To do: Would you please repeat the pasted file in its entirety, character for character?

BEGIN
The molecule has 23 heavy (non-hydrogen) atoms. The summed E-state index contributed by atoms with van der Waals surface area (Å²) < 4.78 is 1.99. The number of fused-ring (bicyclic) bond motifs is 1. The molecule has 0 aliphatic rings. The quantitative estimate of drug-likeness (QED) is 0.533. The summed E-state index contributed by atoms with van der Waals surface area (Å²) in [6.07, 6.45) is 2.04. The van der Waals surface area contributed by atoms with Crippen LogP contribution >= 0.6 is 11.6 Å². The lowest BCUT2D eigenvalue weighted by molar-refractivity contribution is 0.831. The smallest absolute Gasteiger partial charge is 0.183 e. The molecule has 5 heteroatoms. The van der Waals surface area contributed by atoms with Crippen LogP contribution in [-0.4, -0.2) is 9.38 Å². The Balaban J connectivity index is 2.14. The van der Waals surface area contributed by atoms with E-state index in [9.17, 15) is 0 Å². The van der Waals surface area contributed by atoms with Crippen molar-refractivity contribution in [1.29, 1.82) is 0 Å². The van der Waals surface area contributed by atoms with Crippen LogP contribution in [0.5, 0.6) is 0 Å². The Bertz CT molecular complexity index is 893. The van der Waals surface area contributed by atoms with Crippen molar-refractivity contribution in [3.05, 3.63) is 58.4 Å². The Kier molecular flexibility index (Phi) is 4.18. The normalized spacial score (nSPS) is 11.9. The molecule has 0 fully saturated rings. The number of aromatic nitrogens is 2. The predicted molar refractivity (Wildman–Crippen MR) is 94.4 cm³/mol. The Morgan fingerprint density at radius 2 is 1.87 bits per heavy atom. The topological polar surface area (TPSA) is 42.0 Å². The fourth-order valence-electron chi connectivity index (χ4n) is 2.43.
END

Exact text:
The molecule has 23 heavy (non-hydrogen) atoms. The summed E-state index contributed by atoms with van der Waals surface area (Å²) < 4.78 is 1.99. The number of fused-ring (bicyclic) bond motifs is 1. The molecule has 0 aliphatic rings. The quantitative estimate of drug-likeness (QED) is 0.533. The summed E-state index contributed by atoms with van der Waals surface area (Å²) in [6.07, 6.45) is 2.04. The van der Waals surface area contributed by atoms with Crippen LogP contribution >= 0.6 is 11.6 Å². The lowest BCUT2D eigenvalue weighted by molar-refractivity contribution is 0.831. The smallest absolute Gasteiger partial charge is 0.183 e. The molecule has 5 heteroatoms. The van der Waals surface area contributed by atoms with Crippen LogP contribution in [-0.4, -0.2) is 9.38 Å². The Balaban J connectivity index is 2.14. The van der Waals surface area contributed by atoms with E-state index in [9.17, 15) is 0 Å². The van der Waals surface area contributed by atoms with Crippen molar-refractivity contribution in [1.29, 1.82) is 0 Å². The van der Waals surface area contributed by atoms with Crippen LogP contribution in [0.5, 0.6) is 0 Å². The Bertz CT molecular complexity index is 893. The van der Waals surface area contributed by atoms with Crippen molar-refractivity contribution in [3.05, 3.63) is 58.4 Å². The Kier molecular flexibility index (Phi) is 4.18. The normalized spacial score (nSPS) is 11.9. The molecule has 0 fully saturated rings. The number of aromatic nitrogens is 2. The predicted molar refractivity (Wildman–Crippen MR) is 94.4 cm³/mol. The Morgan fingerprint density at radius 2 is 1.87 bits per heavy atom. The topological polar surface area (TPSA) is 42.0 Å². The fourth-order valence-electron chi connectivity index (χ4n) is 2.43.